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Photography

'The relationship between what we see and what we know is never settled.  Each evening we see the sun set. We know that the earth is turning away from it.  Yet the knowledge, the explanation, never quite fits the sight.'  John Berger, Ways of Seeing 

 

 

Photography at Newfield bridges the gap between what students know and what they see.  This gap should be reduced on both sides in a symbiotic relationship; students use visual expression to explore and question knowledge, while engaging them in the awe and wonder of visual creation. This process promotes curiosity and a thirst for more knowledge.   

It aims to lead engaged students in a process of evaluation of their own identity, values and relationships.  For some, it is an introduction to seeing (awe and wonder), for others it is to create complex, personal, unique interpretations of their own understanding of life. 

To continue Berger’s sunset analogy, if a student is looking at a sunset we can support them either in seeing the beauty of the scene using the formal elements (tone, texture light etc.) or we can ask them to explore what the sunset means to them, for example though projects exploring time, space or movement. 

Curriculum Implementation for Photography

The bespoke sequential development of artistic ability and expression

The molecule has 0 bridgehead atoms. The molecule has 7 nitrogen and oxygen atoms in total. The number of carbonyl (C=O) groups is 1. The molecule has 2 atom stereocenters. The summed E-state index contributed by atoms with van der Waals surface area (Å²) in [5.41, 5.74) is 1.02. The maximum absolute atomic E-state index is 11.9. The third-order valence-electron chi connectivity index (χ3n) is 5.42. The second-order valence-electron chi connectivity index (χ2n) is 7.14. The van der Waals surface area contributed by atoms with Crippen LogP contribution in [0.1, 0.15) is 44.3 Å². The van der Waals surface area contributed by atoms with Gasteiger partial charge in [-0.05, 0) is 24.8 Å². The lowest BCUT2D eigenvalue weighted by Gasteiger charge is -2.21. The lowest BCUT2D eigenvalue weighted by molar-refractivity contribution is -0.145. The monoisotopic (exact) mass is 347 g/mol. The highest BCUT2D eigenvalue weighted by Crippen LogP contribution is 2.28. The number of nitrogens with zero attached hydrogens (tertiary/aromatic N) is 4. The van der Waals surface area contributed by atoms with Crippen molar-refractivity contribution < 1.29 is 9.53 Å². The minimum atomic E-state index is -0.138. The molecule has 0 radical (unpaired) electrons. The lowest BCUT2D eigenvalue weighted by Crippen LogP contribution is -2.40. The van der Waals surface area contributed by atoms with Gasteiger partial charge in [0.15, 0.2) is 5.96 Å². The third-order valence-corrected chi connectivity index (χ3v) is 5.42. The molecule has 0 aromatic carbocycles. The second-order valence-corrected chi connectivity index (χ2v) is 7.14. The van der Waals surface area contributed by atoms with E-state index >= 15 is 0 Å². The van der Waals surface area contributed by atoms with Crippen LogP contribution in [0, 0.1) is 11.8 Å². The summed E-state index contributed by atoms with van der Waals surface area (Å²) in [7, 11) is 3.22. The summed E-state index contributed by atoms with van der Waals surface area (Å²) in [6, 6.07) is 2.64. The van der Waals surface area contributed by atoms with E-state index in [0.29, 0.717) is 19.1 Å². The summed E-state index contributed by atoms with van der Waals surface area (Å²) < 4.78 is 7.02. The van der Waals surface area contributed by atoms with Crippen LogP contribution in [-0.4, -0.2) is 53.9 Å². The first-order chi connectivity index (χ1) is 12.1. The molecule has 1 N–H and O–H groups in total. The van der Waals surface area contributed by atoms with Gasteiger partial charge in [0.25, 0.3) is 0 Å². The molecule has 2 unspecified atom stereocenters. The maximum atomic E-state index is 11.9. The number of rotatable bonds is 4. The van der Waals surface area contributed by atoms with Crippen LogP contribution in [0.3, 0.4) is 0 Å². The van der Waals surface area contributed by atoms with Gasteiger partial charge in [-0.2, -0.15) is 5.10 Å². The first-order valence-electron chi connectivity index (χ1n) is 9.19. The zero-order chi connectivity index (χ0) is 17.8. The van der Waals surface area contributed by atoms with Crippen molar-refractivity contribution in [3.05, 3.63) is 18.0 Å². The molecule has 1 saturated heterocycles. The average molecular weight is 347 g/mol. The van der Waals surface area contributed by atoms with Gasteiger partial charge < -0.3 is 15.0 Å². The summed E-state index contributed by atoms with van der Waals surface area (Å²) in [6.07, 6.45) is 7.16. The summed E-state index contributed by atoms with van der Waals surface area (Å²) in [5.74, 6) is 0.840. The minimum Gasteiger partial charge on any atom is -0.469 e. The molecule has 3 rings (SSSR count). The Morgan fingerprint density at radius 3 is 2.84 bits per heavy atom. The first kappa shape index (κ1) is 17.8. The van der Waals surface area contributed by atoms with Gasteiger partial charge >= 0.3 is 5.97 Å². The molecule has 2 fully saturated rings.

Initial required knowledge and skills 

The following skills if not taught correctly are a barrier to all learning regardless of ability.  They should be explicitly taught and checked at the beginning of the course: 

  • Taking a photo on Auto/non flash mode 
  • Transferring images 
  • Printing in different formats 

All students should then learn a range of subject specific terminology to access AO1.  This will be taught explicitly in the first instance and then using an interleaving approach for the remainder of the course. 

The sequential development of artistic processes in Photography  

(adapted from Mark Carney’s idea mining concept) 

  1. Clichés and Surface- Usually literal, obvious, copying projects, but they can also be observational.  Students may lack understanding of context or theme. Example- Taking ‘snapshots’ photos of people when looking at portrait photography. 
  2. Pictorial- Students pick out and select parts, ideas or elements of an artist’s work.  When they have isolated an element they like, they are able to stylise it, decorate it, add colour or on a simple level make it personal.  Crucially, the students still lacks any understanding of context and meaning; they are creating work that ‘looks good’. Example- taking an artist that uses square coloured shapes and experimenting with other shapes and positions. 
  3. Compositional - -This is where students compose more complex ideas by combining more than one element or artistic techniques.  Students can explain the core meaning or principles of the project.  Work is more subtle and intricate with visual codes. Example: Collages. 
  4. Symbolic-Develop symbolist ideas by substituting the more obvious solutions with metaphors or visual symbols.  Work may be similar to previous processes (Compositional or Pictorial) but students can identify and explain what has been done.  They are also self-critical of their work’s ability to do this in outcomes. 
  5. Wider Context- Create complex, personal, unique and more original solutions, not immediately obvious. These can be attained through abstraction or the use of more complex symbolism, juxtaposing opposing ideas, using personal experience, creating codes or associations. Example: Abstract art, Contemporary art